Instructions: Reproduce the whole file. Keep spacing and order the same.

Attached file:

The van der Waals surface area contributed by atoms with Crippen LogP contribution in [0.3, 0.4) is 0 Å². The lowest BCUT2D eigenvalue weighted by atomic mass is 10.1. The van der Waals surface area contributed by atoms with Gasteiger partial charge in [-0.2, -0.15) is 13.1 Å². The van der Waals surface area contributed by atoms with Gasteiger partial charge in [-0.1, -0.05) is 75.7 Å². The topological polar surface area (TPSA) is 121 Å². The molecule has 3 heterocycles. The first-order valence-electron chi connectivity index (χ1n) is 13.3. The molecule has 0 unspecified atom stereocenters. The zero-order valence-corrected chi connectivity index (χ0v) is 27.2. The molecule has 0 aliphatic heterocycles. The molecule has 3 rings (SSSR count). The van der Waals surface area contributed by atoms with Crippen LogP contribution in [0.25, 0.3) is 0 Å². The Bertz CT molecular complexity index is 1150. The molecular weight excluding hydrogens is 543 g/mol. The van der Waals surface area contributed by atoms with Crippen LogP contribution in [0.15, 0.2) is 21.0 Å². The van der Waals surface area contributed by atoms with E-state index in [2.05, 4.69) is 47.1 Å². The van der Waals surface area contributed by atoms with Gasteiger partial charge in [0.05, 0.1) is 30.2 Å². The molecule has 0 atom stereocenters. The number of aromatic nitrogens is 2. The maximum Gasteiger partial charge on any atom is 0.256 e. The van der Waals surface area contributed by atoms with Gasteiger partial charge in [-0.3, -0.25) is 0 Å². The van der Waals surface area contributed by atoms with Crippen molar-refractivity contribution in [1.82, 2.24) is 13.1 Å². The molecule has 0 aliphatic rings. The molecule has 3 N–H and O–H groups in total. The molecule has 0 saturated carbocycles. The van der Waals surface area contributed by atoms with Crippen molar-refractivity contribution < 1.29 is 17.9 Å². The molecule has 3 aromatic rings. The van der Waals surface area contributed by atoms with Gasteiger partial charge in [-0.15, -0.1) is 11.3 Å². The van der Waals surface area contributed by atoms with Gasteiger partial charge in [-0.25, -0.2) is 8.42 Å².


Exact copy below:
The van der Waals surface area contributed by atoms with Crippen LogP contribution in [0.3, 0.4) is 0 Å². The lowest BCUT2D eigenvalue weighted by atomic mass is 10.1. The van der Waals surface area contributed by atoms with Gasteiger partial charge in [-0.2, -0.15) is 13.1 Å². The van der Waals surface area contributed by atoms with Gasteiger partial charge in [-0.1, -0.05) is 75.7 Å². The topological polar surface area (TPSA) is 121 Å². The molecule has 3 heterocycles. The first-order valence-electron chi connectivity index (χ1n) is 13.3. The molecule has 0 unspecified atom stereocenters. The zero-order valence-corrected chi connectivity index (χ0v) is 27.2. The molecule has 0 aliphatic heterocycles. The molecule has 3 rings (SSSR count). The van der Waals surface area contributed by atoms with Crippen LogP contribution in [0.25, 0.3) is 0 Å². The Bertz CT molecular complexity index is 1150. The molecular weight excluding hydrogens is 543 g/mol. The van der Waals surface area contributed by atoms with Crippen LogP contribution in [0.15, 0.2) is 21.0 Å². The van der Waals surface area contributed by atoms with E-state index in [2.05, 4.69) is 47.1 Å². The van der Waals surface area contributed by atoms with Gasteiger partial charge in [0.05, 0.1) is 30.2 Å². The molecule has 0 atom stereocenters. The number of aromatic nitrogens is 2. The maximum Gasteiger partial charge on any atom is 0.256 e. The van der Waals surface area contributed by atoms with Gasteiger partial charge in [-0.3, -0.25) is 0 Å². The van der Waals surface area contributed by atoms with Crippen molar-refractivity contribution in [1.82, 2.24) is 13.1 Å². The molecule has 0 aliphatic rings. The molecule has 3 N–H and O–H groups in total. The molecule has 0 saturated carbocycles. The van der Waals surface area contributed by atoms with Crippen molar-refractivity contribution < 1.29 is 17.9 Å². The molecule has 3 aromatic rings. The van der Waals surface area contributed by atoms with Gasteiger partial charge in [-0.15, -0.1) is 11.3 Å². The van der Waals surface area contributed by atoms with Gasteiger partial charge in [-0.25, -0.2) is 8.42 Å².